| 10:34 pm on Jan 23, 2006 (gmt 0)|
Wouldn't it be a total shame if a directory editor reviewed your site, didn't approve of your content based on a biased attitude, and didn't allow your URL to be placed in the directory?
How would a company like Yahoo, or AOL know if an editor did such a thing?
| 12:35 am on Jan 24, 2006 (gmt 0)|
You don't know. You don't ever know. That's true at both Yahoo and the ODP. The site might be added later (at either directory) if another editor reviewed the site. And only at that point would anyone know -- and of course at that point the information is moot -- the site has been added anyway. (The directory administration might have words with the offending editor, but you would never know about that.)
However, if you purchase services from a directory (such as the $300 review option from Yahoo) they will tell you what the results of your site review were.
The ODP, of course, doesn't sell review services, so the situation doesn't arise.
| 1:14 pm on Jan 24, 2006 (gmt 0)|
If you pay for a review, you should have the right to either an explanation or a refund, in my opinion. I know Yahoo gives you one, and I wouldn't recommend paying to submit to any directory that won't give you one or the other.
If a directory is free, you'll just have to accept their editorial standards even if they don't favor you(especially if it's a little niche directory with one creator.) Some of the larger free directories, like the ODP, have some oversight by senior editors that you can call on if your site has really been unfairly treated (i.e. deleted by an editor who's in competition with you,) but if you say that's what happened and when they look it isn't (i.e. your competitor was the one who listed the site but then a senior editor deleted it because they noticed it violated site guidelines,) they're just going to ignore your complaint.
| 12:25 am on Jan 27, 2006 (gmt 0)|
It just seems that when you browse the various directories, you oftentimes see sites and think, "How the heck did they approve that one?" LOL
I'm not exactly sure what guidelines or parameters directory editors use for allowing a site in, but it really would be nice if they based it on obvious factors.
For example, if you're working as a Yahoo directory editor and a website submission pops up on your screen, I'm thinking:
"Check the other major directories to see if it's been allowed...(Google, DMOZ, Alexa, whoever else...) If they allowed it, it can't be all that bad; check the site itself to see how relevant it is to the category it seeks to reside in; thoroughly check the site for content that is not racist, illegal, or jeopardizes someone's safety.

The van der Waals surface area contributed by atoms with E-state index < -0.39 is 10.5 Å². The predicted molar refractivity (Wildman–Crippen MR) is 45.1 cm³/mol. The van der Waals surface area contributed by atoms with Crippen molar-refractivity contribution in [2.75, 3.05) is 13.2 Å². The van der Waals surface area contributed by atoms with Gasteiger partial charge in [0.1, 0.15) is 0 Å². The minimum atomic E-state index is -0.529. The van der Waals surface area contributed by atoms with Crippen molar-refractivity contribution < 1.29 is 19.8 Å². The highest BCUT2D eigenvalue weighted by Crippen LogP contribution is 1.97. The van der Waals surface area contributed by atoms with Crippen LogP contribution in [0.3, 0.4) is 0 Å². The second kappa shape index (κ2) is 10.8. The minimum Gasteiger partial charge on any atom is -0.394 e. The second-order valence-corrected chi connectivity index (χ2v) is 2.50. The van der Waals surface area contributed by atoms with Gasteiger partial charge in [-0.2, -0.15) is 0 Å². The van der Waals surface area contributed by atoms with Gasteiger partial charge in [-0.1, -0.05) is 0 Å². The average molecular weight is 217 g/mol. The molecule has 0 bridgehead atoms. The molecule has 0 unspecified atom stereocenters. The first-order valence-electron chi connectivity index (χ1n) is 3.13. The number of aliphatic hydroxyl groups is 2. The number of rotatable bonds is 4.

Of course, that's the simplistic view. I'm sure they have more guidelines than those.
| 1:01 am on Jan 27, 2006 (gmt 0)|
There are all sorts of ways an apparently-unlistable site can get listed. Webmaster abuse is by far the most common, of course; but editor carelessness, error, or abuse occur; sometimes it's just a legacy of circumstances wherein nobody acted inappropriately. Or ... just possibly, the unlistability is only apparent -- the editor noticed something someone else might not have.
But the fact is...
"If they allowed it, it can't be all that bad"
just ain't true.
And yes, looking at other directories, when you're already the largest directory, is definitely contra-indicated. My experience when mining Yahoo is ... that you can find which of THEIR sites shouldn't be listed, by seeing which of them AREN'T listed in the ODP.
So ... we just look at the site itself, and let the other directories be what they will.
| 3:34 pm on Jan 29, 2006 (gmt 0)|
|"Check the other major directories to see if it's been allowed...(Google, DMOZ, Alexa, whoever else...) |
Errr you just mentioned three sites that are all using the same data :)
Fundamentally, webmasters and editors look at their sites from very different perspectives. From the point of view of the webmaster, their site is a work of art, a deeply relevant and interesting site, and one that should definitely be listed. Editors are much more critical, and may view the site as being badly designed, lacking any interesting content and irrelevant.
Another typical webmaster/editor POV difference is that the webmaster things that their site should be listed because "it's just like several other sites that have already been listed". The editor will think that the site should NOT be listed for exactly the same reason.
Often this leads to accusations of bias and unfair play.. in reality, most of the time the problem is that the webmaster and editor see the site from a completely different perspective.